> 1) The bondholder needs to have private information about their
> chances of success. If speculators know as much as the bondholder
> does about the chances of success, the bond price would get bid up
> to a value consistent with those chances, and the bondholder
> couldn't make any profits by actually pursuing success.
If some people buy because they can do something about reaching the
goal, their "private information" is that they will take action if
they get enough of the bonds. The speculators can't buy until they
are sure that people who can do something have bought enough to make
it worth their while to proceed. If the speculators beat the action
takers to the market, they'll be preventing the bonds they buy from
appreciating in value.
> 2) For every buyer there is a seller. While a buyer has an
> incentive to help the social policy, the seller has an incentive to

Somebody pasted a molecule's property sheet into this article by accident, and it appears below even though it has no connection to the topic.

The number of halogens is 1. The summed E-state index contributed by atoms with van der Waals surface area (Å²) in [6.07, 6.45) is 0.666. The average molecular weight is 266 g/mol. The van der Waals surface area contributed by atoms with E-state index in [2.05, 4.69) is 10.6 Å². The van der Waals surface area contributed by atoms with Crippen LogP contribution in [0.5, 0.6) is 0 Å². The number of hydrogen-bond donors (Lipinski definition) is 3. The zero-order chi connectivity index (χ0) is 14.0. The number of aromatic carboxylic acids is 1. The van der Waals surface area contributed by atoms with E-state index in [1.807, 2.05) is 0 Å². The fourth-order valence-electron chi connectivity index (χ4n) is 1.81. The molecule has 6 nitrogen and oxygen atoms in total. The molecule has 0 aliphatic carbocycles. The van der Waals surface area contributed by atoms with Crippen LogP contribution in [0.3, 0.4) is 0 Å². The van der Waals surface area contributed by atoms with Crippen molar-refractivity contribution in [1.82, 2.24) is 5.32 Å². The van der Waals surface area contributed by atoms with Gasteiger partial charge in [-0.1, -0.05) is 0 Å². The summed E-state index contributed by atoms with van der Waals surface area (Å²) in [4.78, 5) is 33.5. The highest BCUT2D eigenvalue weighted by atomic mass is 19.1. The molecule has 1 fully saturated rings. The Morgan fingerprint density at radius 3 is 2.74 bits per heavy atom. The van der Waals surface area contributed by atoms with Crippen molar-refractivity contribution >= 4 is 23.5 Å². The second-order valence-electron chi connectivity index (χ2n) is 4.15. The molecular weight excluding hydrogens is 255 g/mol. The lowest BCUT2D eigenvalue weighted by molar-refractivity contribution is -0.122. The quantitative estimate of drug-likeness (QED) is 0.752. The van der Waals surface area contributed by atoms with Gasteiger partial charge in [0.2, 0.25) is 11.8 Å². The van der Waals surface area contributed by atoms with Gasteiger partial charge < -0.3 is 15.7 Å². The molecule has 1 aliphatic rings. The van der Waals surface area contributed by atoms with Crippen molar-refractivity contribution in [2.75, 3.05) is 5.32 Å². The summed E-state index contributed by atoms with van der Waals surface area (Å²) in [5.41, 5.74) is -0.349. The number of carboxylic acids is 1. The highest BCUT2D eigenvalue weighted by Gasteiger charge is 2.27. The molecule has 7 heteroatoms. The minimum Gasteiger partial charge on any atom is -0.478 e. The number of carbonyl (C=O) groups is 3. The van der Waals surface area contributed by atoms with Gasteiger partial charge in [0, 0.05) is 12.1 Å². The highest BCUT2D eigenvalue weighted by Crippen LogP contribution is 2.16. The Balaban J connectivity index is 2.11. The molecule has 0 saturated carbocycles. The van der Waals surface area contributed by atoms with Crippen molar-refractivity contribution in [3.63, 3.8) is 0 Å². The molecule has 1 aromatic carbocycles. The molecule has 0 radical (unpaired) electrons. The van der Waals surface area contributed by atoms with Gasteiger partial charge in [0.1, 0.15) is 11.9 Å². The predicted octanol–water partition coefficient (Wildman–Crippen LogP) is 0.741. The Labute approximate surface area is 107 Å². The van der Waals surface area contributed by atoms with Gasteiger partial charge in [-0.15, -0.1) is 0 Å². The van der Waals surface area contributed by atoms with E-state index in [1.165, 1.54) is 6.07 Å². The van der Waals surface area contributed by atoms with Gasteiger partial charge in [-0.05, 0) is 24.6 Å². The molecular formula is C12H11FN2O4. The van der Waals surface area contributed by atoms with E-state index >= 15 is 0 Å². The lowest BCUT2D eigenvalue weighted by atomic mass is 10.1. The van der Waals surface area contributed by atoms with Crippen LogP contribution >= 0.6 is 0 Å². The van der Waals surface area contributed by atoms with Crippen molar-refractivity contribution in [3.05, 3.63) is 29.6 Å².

> hurt that policy.
There are holders, non-holders, future holders, and past holders.
Holders care about success, the others don't. (Unless I'm missing
something; does the appreciated value come out of taxes that haven't
been collected yet? As long as the non-holders on average agree with
sentiment that lead to the issuance of the bond, they're harmed
financially by the success, but gain by the attainment of the goal by
more than that.) While a holder is in the process of selling, her
incentive is to make the price higher. After she's sold, she doesn't
care anymore. Someone who doesn't hold and is thinking of buying
wants the price to be low. After he buys, he wants the price to be
--- Chris Hibbert It is easy to turn an aquarium into fish soup, but email@example.com not so easy to turn fish soup back into an aquarium. -- Lech Walesa on reverting to a market economy.
This archive was generated by hypermail 2b30 : Mon May 28 2001 - 09:56:20 MDT